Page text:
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When Indian Govt Invited the World to Come and Kill Our Tigers for Fun

A Government of India Tourist Office advertisement from the 1960s shows that besides the Taj Mahal, it was also the 'sport' of shikar (hunting) which India used to attract the world to its shores.

Soumyadip Choudhury | News18.com@soumyadip

Updated:April 6, 2018, 12:45 PM IST
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When Indian Govt Invited the World to Come and Kill Our Tigers for Fun
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New Delhi: India has come a long way from inviting the world to come and kill its tigers for pleasure to putting Bollywood superstar Salman Khan behind bars for killing blackbucks.

After a lot of effort, the tiger population in India is finally expected to cross the 3,000 mark in the 2018 tiger census. The numbers of the striped cat had dwindled alarmingly in the country before a concerted conservation effort has finally started to boost numbers.

The low tiger population in India isn't only because of poachers and environmental factors. When the government of a country actually invited tourists from all over the world to come here and kill our tigers for fun — there was little hope for survival of the magnificent beast.

This Government of India Tourist Office advertisement from the 1960s shows that besides the Taj Mahal, it was also the 'sport' of shikar (hunting) which India used to attract the world to its shores.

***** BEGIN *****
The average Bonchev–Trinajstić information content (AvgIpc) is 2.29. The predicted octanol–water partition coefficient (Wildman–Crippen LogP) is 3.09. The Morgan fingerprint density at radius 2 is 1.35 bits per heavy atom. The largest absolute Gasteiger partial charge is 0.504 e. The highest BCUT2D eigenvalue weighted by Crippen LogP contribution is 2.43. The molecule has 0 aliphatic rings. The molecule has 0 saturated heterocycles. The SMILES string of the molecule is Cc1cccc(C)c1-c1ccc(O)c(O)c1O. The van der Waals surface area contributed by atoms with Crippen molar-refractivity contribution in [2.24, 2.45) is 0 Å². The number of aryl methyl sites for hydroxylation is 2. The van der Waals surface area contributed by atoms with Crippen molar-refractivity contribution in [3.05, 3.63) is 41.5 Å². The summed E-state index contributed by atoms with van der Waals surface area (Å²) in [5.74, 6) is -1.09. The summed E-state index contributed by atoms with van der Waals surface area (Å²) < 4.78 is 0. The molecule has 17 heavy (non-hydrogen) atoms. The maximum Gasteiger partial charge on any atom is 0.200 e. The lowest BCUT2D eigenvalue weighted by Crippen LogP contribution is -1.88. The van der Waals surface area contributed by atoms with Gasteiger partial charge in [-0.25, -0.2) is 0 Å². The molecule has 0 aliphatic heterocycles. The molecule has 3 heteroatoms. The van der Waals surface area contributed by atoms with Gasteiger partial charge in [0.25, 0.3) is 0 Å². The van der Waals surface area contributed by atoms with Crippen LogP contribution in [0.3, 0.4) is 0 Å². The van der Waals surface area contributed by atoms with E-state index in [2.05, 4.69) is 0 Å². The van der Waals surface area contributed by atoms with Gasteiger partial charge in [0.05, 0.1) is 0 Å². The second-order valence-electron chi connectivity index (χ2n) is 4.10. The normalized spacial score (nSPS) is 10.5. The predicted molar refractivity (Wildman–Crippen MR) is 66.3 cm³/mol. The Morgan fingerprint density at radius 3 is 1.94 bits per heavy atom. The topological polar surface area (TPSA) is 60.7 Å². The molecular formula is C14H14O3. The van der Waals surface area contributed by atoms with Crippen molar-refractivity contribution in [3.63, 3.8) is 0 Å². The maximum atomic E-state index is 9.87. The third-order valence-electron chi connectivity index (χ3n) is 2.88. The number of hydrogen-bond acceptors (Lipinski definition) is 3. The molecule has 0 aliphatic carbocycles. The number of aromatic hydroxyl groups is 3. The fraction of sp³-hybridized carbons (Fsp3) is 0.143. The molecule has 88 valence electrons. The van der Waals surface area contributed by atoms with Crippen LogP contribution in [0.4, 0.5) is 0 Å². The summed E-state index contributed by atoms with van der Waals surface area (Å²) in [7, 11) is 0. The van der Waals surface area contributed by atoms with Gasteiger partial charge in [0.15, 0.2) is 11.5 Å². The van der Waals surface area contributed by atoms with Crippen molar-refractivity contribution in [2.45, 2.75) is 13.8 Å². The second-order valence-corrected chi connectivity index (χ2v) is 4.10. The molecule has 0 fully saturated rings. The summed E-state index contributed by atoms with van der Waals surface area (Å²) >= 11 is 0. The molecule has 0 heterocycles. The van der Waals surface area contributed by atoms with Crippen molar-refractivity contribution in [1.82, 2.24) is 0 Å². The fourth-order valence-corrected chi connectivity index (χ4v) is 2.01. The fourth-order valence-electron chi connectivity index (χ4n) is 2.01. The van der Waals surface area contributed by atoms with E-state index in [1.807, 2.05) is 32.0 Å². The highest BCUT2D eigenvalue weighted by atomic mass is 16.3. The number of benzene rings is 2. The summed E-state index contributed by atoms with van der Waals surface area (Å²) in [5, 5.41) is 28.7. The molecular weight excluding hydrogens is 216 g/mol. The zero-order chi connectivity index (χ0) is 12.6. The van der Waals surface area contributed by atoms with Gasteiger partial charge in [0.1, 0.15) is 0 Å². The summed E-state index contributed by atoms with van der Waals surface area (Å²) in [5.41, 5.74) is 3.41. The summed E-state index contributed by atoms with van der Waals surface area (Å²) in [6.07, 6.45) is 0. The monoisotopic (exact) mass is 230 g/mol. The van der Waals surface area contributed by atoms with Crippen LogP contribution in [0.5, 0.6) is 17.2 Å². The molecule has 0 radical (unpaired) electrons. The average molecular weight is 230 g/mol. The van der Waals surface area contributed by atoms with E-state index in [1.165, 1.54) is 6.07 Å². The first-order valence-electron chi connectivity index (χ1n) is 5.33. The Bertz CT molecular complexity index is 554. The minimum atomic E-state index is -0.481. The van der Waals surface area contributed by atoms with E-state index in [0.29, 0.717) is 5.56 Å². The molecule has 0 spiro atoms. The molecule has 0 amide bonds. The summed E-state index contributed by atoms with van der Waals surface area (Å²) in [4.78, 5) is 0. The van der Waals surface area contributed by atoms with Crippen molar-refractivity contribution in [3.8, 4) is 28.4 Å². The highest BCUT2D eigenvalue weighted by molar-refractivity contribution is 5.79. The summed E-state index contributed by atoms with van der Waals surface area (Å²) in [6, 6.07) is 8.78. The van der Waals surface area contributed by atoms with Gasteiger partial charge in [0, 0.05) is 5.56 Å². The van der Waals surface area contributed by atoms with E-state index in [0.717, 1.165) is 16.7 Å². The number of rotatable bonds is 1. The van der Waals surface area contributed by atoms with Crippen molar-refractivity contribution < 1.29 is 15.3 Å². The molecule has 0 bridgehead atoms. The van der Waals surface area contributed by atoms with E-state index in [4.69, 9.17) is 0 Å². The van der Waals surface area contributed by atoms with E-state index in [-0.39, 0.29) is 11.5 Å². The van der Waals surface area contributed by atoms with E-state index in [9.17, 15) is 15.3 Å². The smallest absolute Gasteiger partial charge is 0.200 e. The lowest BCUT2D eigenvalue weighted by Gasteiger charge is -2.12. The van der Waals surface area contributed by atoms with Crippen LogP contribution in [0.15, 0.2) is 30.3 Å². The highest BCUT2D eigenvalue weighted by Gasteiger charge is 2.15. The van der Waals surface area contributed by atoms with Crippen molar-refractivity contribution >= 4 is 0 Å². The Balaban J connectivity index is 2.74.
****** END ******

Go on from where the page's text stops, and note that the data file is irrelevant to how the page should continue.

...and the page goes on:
"Shikar! The eyes of the tiger in the jungle-black night are two haunting orbs of fire. Many who have seen them have recorded the experience on film. Others have brought the tiger home… the sportsman's greatest trophy," the ad allured.

The advertisement then goes on to glorify 'shikar': "A Shikar in the jungle of India is a princely caravan, with scores of servants and chefs to tend to every need, expert hunters to guide, and thrills lurking in every rustle of the leaf. Enjoy the excitement of an Indian Shikar – the beloved sport of the Maharajahs."

It is only in the 1970s that tiger conservation was taken seriously by the Government of India (Project Tiger was launched in 1973), but much of the damage had already been done.

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| Edited by: Nitya Thirumalai
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